News

Svalbard: the state of the cryosphere 2020

2020 was the warmest year on record for Norway since the temperature measurements began more than 120 years ago. For Svalbard, although not beating the record from 2016, 2020 was also a warm year with the warmest summer in the 121-year record for Svalbard Airport. The Norwegian Meteorological Institute conducts in-situ measurements and remote sensing observations of the cryosphere: terrestrial snow cover, permafrost and sea ice. What types of cryospheric observations are available on cryo.met.no for the Svalbard area, and what characterized these for 2020?

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Sea Ice Extent plot with updated minimum years

Arctic sea ice extent2020 holds the second-lowest sea-ice extent on record in the Arctic, following the record-low in 2012. Therefore we update our daily Arctic sea-ice extent figure which includes the two recent years with the lowest sea-ice extent as reference curves. 

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OSI SAF Sea Ice Index v2.1 - new climate indicator of sea ice

sii graphsOn behalf of the OSI SAF sea-ice team, we are happy to present the new OSI SAF Sea Ice Index v2.1. The index consists of both the sea-ice extent and sea-ice area information and is provided as global, hemispheric, and regional data.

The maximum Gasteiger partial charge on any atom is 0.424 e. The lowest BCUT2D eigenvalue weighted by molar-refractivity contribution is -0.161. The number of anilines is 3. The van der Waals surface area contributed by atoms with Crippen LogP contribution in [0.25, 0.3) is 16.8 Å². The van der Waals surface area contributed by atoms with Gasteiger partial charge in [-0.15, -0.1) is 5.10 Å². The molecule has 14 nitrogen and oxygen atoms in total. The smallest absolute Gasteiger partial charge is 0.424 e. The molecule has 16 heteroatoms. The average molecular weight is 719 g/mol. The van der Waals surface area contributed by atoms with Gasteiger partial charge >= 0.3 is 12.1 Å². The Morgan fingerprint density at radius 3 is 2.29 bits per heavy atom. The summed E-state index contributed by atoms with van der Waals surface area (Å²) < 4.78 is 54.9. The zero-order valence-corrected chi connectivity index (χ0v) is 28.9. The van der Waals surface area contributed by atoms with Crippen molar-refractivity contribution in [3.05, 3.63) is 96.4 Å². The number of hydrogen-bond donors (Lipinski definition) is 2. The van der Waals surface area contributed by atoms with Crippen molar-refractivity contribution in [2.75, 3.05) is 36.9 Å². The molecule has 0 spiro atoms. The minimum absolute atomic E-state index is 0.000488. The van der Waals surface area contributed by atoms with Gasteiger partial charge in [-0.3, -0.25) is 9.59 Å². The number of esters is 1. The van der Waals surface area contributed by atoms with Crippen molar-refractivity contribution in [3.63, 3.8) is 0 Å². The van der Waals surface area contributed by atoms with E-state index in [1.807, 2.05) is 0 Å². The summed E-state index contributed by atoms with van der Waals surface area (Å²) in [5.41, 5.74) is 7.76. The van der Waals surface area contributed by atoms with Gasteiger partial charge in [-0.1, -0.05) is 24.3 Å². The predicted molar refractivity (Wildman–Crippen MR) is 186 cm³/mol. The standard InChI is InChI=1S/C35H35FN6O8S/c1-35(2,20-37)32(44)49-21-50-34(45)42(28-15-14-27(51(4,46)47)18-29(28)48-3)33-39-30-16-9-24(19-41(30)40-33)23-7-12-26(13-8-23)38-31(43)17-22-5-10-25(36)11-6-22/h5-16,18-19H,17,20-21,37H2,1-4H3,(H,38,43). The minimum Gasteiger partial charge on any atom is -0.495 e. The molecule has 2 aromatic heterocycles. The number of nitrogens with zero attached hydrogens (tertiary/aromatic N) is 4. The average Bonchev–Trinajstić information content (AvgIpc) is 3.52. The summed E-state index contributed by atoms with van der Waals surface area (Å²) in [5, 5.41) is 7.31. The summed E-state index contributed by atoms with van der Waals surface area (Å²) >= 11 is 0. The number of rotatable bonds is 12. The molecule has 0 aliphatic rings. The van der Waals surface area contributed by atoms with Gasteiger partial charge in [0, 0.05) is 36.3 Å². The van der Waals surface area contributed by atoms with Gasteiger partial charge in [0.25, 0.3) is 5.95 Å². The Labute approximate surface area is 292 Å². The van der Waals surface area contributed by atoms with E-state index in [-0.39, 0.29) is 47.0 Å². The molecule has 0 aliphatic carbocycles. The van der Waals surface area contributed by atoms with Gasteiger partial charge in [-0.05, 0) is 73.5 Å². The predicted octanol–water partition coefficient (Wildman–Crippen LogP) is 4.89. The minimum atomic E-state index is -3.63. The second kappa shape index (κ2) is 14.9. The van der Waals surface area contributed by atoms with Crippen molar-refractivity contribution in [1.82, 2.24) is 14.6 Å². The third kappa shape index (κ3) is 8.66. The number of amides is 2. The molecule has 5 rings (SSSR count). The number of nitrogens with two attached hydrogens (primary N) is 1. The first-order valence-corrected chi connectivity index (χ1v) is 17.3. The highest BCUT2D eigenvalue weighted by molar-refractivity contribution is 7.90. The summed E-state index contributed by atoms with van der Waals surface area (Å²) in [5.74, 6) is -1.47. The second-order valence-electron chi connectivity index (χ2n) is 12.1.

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Ice Watch and App-development

Over the last six months, we have received many contributions through Ice Watch and testing of our new mobile application IceWatchApp. In total, the database consists of close to 10 000 individual sea ice observations from research, operations and polar tourism cruises in remote polar waters. To name a few vessels we currently have in our Ice Watch database; RV Kronprins Haakon, KV Svalbard, HI Sverdrup, Polarstern and Akademik Fedorov.

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KEPLER update

As with many aspects of our lives, the KEPLER project has been highly impacted by the COVID-19 pandemic. All events requiring physical presence of the participants have been postponed to a later date with many of them switched to an online teleconference format. However, when it comes to deliverables and recommendations, the pandemic has had less impact. The KEPLER project is being coordinated by Nick Hughes, the leader of the Norwegian Ice Service in MET Norway

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